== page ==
The Book of the Short Sun

warlock

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Has anybody read these? Made up of 3 books, In Green's Jungles, On Blue's Waters, and Return to the Whorl, it picks up from where the Book of the Long Sun left off and shows the colonisation of Green and Blue by people from the Whorl, describes whether Patera Silk died or not, and what aliens the colonists found waiting for them.

I thought this was a great series, written in about 3 different time strands, and linking up with Book of the New Sun too, it's a must if you want to find out more about that universe
 

iansales

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I didn't like this series as much the earlier two--the Book of the New Sun, and the Book of the Long Sun. In parts, it read as though Wolfe was being too clever, and deliberately obscuring the story for no good reason other than to annoy his readers.
 

Stephen Palmer

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I loved the first two volumes, but couldn't finish the final volume because of the incredibly irritating speech patterns of one of the characters... Bucky this, bucky that. Very disappointing...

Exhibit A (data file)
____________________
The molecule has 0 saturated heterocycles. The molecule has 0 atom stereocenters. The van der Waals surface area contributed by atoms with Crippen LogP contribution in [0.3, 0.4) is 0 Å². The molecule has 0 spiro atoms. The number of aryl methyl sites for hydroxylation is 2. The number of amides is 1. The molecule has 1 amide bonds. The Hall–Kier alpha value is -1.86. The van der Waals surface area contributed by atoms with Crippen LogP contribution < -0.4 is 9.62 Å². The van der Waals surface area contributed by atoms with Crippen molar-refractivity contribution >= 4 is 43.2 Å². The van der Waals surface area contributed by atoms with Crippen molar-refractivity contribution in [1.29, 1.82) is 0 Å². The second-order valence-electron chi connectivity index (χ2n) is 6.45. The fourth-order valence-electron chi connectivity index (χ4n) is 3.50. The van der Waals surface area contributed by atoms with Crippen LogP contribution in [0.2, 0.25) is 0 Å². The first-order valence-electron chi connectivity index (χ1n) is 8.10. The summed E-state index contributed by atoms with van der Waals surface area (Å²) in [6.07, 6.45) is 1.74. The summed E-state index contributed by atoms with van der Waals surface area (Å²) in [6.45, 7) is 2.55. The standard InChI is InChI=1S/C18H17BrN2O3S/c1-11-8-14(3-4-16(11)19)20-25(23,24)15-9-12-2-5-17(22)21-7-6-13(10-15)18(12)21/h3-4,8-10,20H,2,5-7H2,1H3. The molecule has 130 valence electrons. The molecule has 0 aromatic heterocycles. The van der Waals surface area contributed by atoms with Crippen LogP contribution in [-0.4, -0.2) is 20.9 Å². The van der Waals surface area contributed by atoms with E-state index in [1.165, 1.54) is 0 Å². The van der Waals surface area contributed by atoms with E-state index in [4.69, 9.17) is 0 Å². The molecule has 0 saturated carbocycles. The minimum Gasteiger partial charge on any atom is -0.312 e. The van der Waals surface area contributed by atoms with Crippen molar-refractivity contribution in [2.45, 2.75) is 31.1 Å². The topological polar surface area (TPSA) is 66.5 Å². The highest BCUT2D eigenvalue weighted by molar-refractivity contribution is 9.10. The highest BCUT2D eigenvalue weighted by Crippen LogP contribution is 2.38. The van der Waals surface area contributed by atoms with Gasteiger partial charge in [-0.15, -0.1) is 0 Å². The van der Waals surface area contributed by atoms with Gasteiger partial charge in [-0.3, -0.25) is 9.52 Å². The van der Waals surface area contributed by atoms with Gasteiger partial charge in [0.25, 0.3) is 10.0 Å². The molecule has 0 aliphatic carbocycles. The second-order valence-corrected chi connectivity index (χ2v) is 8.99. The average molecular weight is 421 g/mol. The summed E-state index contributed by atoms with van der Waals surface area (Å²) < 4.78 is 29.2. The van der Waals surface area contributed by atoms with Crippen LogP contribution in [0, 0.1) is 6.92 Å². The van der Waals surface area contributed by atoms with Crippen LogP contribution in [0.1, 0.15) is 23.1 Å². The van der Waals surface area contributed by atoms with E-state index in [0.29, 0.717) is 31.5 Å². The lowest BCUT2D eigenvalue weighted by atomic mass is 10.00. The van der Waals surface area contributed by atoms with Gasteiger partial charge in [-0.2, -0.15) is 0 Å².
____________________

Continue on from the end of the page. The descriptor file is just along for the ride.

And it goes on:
GOLLUM

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HMM..well I concede the earlier volumes were the stronger ones..... but as most posters seem to be suggesting overall Gene is indeed a brilliant writer and one of the greats of SF IMHO anyway.

Having all of Gene's published novels and most of his story collections I intend to post some brief reviews heading into 2010...so these recent posts have helped remind me of that.

Cheers...
 

iansales

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Be interested to see your thoughts on him. I find some of his novels brilliant, some merely good... but I hate his short fiction.
 

GOLLUM

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HMMM... that's interesting to note, I quite like his short fiction BUT I do agree his greatest strength without doubt is his novels, no argument there and several of them are quite brilliant as you say and most of the others still a cut above the average.

I'm looking forward to completing those Wolfe novels I've got in my TBR pile.
 

T77